, Volume 235, Issue 6, pp 1663–1680 | Cite as

The hypocretin/orexin system as a target for excessive motivation in alcohol use disorders

  • David E. MoormanEmail author


The hypocretin/orexin (ORX) system has been repeatedly demonstrated to regulate motivation for drugs of abuse, including alcohol. In particular, ORX seems to be critically involved in highly motivated behaviors, as is observed in high-seeking individuals in a population, in the seeking of highly palatable substances, and in models of dependence. It seems logical that this system could be considered as a potential target for treatment for addiction, particularly alcohol addiction, as ORX pharmacological manipulations significantly reduce drinking. However, the ORX system also plays a role in a wide range of other behaviors, emotions, and physiological functions and is disrupted in a number of non-dependence-associated disorders. It is therefore important to consider how the ORX system might be optimally targeted for potential treatment for alcohol use disorders either in combination with or separate from its role in other functions or diseases. This review will focus on the role of ORX in alcohol-associated behaviors and whether and how this system could be targeted to treat alcohol use disorders while avoiding impacts on other ORX-relevant functions. A brief overview of the ORX system will be followed by a discussion of some of the factors that makes it particularly intriguing as a target for alcohol addiction treatment, a consideration of some potential challenges associated with targeting this system and, finally, some future directions to optimize new treatments.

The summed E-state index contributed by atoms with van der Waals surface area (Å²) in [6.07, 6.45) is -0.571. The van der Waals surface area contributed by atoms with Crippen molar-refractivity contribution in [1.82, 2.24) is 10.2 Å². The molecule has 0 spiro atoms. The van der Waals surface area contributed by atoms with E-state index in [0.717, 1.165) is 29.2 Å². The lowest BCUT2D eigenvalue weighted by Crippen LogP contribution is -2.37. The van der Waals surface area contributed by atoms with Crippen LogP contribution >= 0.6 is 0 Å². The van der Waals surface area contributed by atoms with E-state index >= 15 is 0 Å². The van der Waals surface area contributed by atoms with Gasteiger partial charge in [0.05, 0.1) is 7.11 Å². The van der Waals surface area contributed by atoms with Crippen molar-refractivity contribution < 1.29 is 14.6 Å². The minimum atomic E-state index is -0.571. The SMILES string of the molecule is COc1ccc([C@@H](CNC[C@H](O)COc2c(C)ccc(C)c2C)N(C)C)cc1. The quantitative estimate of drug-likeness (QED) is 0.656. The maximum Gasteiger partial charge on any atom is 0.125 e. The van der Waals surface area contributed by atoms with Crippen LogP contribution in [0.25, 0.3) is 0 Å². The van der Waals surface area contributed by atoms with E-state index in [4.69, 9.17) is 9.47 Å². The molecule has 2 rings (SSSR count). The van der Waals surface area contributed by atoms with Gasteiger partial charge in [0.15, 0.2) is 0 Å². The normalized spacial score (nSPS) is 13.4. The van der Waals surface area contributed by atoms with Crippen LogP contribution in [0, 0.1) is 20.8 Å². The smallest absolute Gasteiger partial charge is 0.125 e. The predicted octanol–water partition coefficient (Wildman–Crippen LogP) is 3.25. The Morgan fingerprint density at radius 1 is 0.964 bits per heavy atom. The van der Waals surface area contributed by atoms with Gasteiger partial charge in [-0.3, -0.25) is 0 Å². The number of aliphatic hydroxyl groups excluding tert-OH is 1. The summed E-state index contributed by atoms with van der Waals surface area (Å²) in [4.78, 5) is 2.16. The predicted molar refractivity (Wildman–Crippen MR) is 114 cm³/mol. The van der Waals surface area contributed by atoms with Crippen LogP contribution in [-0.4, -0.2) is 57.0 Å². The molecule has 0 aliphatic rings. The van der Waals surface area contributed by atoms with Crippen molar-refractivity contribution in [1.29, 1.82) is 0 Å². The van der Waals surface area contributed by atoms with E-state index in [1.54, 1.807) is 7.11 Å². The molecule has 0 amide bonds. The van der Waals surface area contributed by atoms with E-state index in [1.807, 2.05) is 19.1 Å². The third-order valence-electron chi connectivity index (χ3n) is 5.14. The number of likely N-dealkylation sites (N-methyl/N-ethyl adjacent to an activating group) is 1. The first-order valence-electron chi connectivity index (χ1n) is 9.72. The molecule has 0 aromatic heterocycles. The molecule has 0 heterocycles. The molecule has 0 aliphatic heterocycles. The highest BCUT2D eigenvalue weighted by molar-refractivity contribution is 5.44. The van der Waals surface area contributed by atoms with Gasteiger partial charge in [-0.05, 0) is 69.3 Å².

Hypothalamus Neuropeptide Ethanol Dependence Alcoholism Craving 



This work was supported by PHS research grants AA024571, AA025481, and DA041674 and a NARSAD Young Investigator Grant from the Brain & Behavior Research Foundation


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Copyright information

© Springer-Verlag GmbH Germany, part of Springer Nature 2018

Authors and Affiliations

  1. 1.Department of Psychological and Brain Sciences, Neuroscience and Behavior Graduate ProgramUniversity of Massachusetts AmherstAmherstUSA

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